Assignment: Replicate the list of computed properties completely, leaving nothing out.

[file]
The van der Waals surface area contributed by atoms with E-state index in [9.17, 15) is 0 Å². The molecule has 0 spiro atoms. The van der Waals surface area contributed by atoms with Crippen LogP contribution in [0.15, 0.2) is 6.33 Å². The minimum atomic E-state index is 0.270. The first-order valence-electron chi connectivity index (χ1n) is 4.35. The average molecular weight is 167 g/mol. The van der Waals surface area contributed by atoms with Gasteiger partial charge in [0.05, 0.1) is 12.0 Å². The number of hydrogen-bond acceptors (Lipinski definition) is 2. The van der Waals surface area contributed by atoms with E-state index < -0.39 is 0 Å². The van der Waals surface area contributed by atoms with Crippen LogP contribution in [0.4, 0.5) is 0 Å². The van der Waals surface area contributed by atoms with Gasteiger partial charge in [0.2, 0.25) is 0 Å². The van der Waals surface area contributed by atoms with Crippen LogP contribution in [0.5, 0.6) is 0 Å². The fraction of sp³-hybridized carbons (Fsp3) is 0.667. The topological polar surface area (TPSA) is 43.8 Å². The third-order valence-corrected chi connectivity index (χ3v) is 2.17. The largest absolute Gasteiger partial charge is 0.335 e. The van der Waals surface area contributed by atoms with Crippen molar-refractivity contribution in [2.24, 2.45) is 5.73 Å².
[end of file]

The van der Waals surface area contributed by atoms with E-state index in [9.17, 15) is 0 Å². The molecule has 0 spiro atoms. The van der Waals surface area contributed by atoms with Crippen LogP contribution in [0.15, 0.2) is 6.33 Å². The minimum atomic E-state index is 0.270. The first-order valence-electron chi connectivity index (χ1n) is 4.35. The average molecular weight is 167 g/mol. The van der Waals surface area contributed by atoms with Gasteiger partial charge in [0.05, 0.1) is 12.0 Å². The number of hydrogen-bond acceptors (Lipinski definition) is 2. The van der Waals surface area contributed by atoms with E-state index < -0.39 is 0 Å². The van der Waals surface area contributed by atoms with Crippen LogP contribution in [0.4, 0.5) is 0 Å². The van der Waals surface area contributed by atoms with Gasteiger partial charge in [0.2, 0.25) is 0 Å². The van der Waals surface area contributed by atoms with Crippen LogP contribution in [0.5, 0.6) is 0 Å². The fraction of sp³-hybridized carbons (Fsp3) is 0.667. The topological polar surface area (TPSA) is 43.8 Å². The third-order valence-corrected chi connectivity index (χ3v) is 2.17. The largest absolute Gasteiger partial charge is 0.335 e. The van der Waals surface area contributed by atoms with Crippen molar-refractivity contribution in [2.24, 2.45) is 5.73 Å².